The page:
However, the firm adds, beginning with a second offense DUI, “the court may require completion of an in-patient alcohol rehabilitation program, with up to 28 days jail credit.” But does such mandatory rehabilitation work? Science suggests that it does: In one study  of 63 participants in a court-mandated intensive outpatient program (a less rigorous treatment path than inpatient treatment), “the majority of clients expressed a readiness to change their drinking and driving behaviors with 87 percent graduating from the program.” The DUI recidivism rate was 13 percent at a 21-month follow-up, which led researchers to conclude that “the results demonstrate that the treatment program is a valuable tool in the battle to reduce criminal recidivism.” Another study, conducted by the Institute for Substance Abuse Treatment Evaluation at the University of Memphis , “clearly demonstrates that substance abuse treatment helps DUI offenders maintain abstinence, reduces future offenses, and improves their quality of life. In addition, with each passing year more and more research shows that substance abuse treatment is more cost-effective than other punitive measures.”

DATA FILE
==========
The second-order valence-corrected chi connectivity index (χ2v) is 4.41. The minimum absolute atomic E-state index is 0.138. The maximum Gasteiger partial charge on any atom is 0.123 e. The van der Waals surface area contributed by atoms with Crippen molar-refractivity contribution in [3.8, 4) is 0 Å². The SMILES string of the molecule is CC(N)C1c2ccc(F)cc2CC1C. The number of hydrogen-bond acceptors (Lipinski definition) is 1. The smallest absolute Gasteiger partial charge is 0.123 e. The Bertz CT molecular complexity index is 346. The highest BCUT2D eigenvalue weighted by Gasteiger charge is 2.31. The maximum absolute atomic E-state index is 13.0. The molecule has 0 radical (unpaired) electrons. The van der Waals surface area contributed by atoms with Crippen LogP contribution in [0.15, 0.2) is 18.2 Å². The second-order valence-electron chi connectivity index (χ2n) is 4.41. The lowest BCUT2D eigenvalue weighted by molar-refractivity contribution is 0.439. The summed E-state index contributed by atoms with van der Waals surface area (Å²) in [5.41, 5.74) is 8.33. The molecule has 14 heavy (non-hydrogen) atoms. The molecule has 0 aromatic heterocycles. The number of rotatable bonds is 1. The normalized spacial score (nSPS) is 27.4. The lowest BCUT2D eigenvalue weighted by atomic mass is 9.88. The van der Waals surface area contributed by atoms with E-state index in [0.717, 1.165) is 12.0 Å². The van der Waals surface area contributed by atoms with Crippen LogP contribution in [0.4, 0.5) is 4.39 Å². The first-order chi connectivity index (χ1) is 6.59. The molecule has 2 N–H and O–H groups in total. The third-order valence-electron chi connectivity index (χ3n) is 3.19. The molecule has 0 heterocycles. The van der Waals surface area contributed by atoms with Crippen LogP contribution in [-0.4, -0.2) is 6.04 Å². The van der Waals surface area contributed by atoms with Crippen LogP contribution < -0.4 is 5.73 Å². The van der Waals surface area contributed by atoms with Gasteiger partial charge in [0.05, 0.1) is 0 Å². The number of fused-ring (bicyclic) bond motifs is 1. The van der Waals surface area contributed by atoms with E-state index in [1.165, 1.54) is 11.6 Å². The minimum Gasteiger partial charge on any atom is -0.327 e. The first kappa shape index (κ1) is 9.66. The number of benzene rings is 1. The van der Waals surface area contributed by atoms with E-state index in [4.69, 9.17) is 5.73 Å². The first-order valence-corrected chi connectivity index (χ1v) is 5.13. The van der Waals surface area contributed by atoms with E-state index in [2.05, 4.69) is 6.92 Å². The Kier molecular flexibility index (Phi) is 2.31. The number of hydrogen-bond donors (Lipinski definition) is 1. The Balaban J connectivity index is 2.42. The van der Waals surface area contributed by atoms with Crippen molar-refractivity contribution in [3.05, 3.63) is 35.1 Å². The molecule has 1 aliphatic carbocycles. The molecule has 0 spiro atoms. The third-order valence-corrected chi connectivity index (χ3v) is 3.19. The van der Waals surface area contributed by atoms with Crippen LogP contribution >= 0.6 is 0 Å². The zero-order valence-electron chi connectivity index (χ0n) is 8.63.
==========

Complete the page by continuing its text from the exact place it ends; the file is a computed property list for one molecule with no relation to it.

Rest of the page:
In fact, for the past decade, more and more judicial systems around the country have begun to realize that treatment can be more effective courses of action for those with drug- and alcohol-related charges that punishment alone: Back in 2009, an overview of treating drug abuse and addiction in the criminal justice system, published in the Journal of the American Medical Association , concluded that “punishment alone is a futile and ineffective response to drug abuse, failing as a public safety intervention for offenders whose criminal behavior is directly related to drug use. Addiction is a chronic brain disease with a strong genetic component that in most instances requires treatment. The increase in the number of drug-abusing offenders highlights the urgency to institute treatments for populations involved in the criminal justice system.”